A few months ago I wrote about William Boyd’s Sweet Caress (a badly named novel if ever there was!) with the intention of looking at other novels with photography as a theme or backdrop. The one I had in mind was Paul Theroux’s Picture Palace. I read this and quite a few other Theroux books – (fiction rather than non) – in my twenties when it made quite an impression. On the other hand that impression had become vague over time (a famous woman photographer, a windmill, a compelling ending?) It was also long out of print and like so many novels pre-2000 not reissued as an e-book. Eventually I got hold of a second hand paperback, eager to find out what it had got my attention thirty or forty years ago. Since I did nurture an interest in photography back then, I assumed it was the subject matter as well as the characters and plot.
My rereading didn’t start well. The yellowing (or rather yellowed) pages detracted from the reading experience even under my daylight reading lamp but I don’t think this was the problem. The narrator, award-winning photographer Maud Coffin Pratt is a prickly character and although she masks a deep vulnerability she somehow didn’t move me. The basic premise of the book (there’s a neat synopsis here) – that her career was driven by her hero-worship of – and ultimately desire for – her older brother, felt unlikely. Not so much because her success with the camera came about accidentally (the same could be said of Boyd’s narrator) but the fact that she continued to ride her luck only to please him. The wider family scenario – parents discovered to be conniving with racism, a sister who is both a best friend and a rival – and a run-in with a travelling circus, do round things out successfully, but something seemed to be missing. Nor was her contemporary conflict with the young researcher preparing a retrospective especially intriguing except as further evidence of Maud’s irascibility.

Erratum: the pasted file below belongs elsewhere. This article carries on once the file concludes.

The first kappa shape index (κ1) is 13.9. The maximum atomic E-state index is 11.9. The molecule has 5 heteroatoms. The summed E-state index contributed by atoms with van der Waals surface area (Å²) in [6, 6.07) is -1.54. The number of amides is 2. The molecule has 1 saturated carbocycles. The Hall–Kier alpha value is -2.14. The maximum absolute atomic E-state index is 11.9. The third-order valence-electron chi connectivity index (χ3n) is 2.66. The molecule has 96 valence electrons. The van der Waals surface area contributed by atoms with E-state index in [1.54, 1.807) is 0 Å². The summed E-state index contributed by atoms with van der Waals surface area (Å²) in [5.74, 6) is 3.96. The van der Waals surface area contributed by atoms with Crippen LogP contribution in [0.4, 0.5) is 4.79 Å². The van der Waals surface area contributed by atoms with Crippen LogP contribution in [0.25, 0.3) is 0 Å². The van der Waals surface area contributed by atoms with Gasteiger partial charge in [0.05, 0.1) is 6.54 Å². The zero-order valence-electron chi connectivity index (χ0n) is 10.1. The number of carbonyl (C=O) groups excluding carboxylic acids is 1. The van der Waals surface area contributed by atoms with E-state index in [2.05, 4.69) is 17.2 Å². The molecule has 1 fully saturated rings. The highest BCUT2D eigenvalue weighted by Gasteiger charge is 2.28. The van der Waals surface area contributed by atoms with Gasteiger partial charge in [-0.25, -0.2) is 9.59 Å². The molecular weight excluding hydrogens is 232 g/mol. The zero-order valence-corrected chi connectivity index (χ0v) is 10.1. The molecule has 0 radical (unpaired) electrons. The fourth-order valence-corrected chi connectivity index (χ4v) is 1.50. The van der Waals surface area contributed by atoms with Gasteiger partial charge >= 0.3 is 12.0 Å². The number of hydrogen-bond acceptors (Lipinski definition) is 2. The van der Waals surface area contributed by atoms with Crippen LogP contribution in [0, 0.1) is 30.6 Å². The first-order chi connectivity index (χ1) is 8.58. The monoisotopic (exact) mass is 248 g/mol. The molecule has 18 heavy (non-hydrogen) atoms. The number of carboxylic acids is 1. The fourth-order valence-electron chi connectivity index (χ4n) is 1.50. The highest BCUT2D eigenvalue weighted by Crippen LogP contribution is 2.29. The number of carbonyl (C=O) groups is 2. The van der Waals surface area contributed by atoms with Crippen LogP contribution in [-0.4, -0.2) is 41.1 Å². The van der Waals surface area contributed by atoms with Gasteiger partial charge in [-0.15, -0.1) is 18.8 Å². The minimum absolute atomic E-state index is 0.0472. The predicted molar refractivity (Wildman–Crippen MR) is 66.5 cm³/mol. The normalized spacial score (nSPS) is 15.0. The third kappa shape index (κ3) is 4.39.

Despite a change of cover the book hasn’t changed. So has the reader? I think I’m less patient now and have struggled with novelists I loved back in the seventies. But this wasn’t a long or cumbersome book. One thing that did occur to me was that the subject of incest was probably more shocking and less widely written about then. Did that add to the impact it had on me? So a case of society changing as well as or alongside the reader. So what began as a post about books on photography has become one about changing tastes – mine and probably other people’s. It was certainly a huge surprise when I found myself comparing it to Sweet Caress – a much more episodic and rambling book – and preferring the latter. I can only think that they are both books of their time and time has moved on for all of us.
However despite my reservations, I might hang on to my (Penguin 1979) antique edition. On a quick trawl of cover images, this one no longer comes up.Maybe I have a rarity of another kind.
Talking of physical books, the cover of Blink has been decided at last and the image licenses obtained. I am pretty pleased – but keeping you in suspense for now!